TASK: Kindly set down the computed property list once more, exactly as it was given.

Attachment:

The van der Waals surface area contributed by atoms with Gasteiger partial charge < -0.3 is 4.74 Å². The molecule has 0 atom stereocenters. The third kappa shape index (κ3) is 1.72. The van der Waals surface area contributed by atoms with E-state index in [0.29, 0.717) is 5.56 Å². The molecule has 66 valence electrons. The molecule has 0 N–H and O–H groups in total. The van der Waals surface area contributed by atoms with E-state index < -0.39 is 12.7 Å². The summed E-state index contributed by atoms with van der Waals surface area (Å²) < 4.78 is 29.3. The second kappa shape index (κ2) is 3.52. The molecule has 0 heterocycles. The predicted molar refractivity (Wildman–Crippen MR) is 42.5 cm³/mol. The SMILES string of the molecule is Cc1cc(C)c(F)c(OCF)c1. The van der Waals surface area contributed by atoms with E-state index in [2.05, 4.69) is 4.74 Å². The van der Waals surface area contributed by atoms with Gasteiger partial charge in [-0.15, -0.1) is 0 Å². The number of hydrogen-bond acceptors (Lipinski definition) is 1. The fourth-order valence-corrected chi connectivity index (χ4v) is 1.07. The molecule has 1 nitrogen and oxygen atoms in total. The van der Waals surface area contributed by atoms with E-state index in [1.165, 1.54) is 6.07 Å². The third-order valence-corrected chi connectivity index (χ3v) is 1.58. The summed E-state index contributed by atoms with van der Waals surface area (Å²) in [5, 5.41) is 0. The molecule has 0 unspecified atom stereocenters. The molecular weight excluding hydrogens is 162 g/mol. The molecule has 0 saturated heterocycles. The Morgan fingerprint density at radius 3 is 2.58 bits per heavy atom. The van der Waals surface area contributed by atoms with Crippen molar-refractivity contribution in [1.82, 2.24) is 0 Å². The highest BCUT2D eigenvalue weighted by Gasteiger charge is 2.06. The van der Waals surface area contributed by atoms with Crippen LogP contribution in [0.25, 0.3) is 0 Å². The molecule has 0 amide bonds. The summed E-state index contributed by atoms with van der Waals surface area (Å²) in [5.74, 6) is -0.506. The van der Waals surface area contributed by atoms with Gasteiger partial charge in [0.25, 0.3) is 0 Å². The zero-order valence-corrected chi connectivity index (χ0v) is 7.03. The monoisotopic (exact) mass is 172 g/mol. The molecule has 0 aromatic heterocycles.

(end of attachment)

The van der Waals surface area contributed by atoms with Gasteiger partial charge < -0.3 is 4.74 Å². The molecule has 0 atom stereocenters. The third kappa shape index (κ3) is 1.72. The van der Waals surface area contributed by atoms with E-state index in [0.29, 0.717) is 5.56 Å². The molecule has 66 valence electrons. The molecule has 0 N–H and O–H groups in total. The van der Waals surface area contributed by atoms with E-state index < -0.39 is 12.7 Å². The summed E-state index contributed by atoms with van der Waals surface area (Å²) < 4.78 is 29.3. The second kappa shape index (κ2) is 3.52. The molecule has 0 heterocycles. The predicted molar refractivity (Wildman–Crippen MR) is 42.5 cm³/mol. The SMILES string of the molecule is Cc1cc(C)c(F)c(OCF)c1. The van der Waals surface area contributed by atoms with E-state index in [2.05, 4.69) is 4.74 Å². The van der Waals surface area contributed by atoms with Gasteiger partial charge in [-0.15, -0.1) is 0 Å². The number of hydrogen-bond acceptors (Lipinski definition) is 1. The fourth-order valence-corrected chi connectivity index (χ4v) is 1.07. The molecule has 1 nitrogen and oxygen atoms in total. The van der Waals surface area contributed by atoms with E-state index in [1.165, 1.54) is 6.07 Å². The third-order valence-corrected chi connectivity index (χ3v) is 1.58. The summed E-state index contributed by atoms with van der Waals surface area (Å²) in [5, 5.41) is 0. The molecule has 0 unspecified atom stereocenters. The molecular weight excluding hydrogens is 162 g/mol. The molecule has 0 saturated heterocycles. The Morgan fingerprint density at radius 3 is 2.58 bits per heavy atom. The van der Waals surface area contributed by atoms with Crippen molar-refractivity contribution in [1.82, 2.24) is 0 Å². The highest BCUT2D eigenvalue weighted by Gasteiger charge is 2.06. The van der Waals surface area contributed by atoms with Crippen LogP contribution in [0.25, 0.3) is 0 Å². The molecule has 0 amide bonds. The summed E-state index contributed by atoms with van der Waals surface area (Å²) in [5.74, 6) is -0.506. The van der Waals surface area contributed by atoms with Gasteiger partial charge in [0.25, 0.3) is 0 Å². The zero-order valence-corrected chi connectivity index (χ0v) is 7.03. The monoisotopic (exact) mass is 172 g/mol. The molecule has 0 aromatic heterocycles.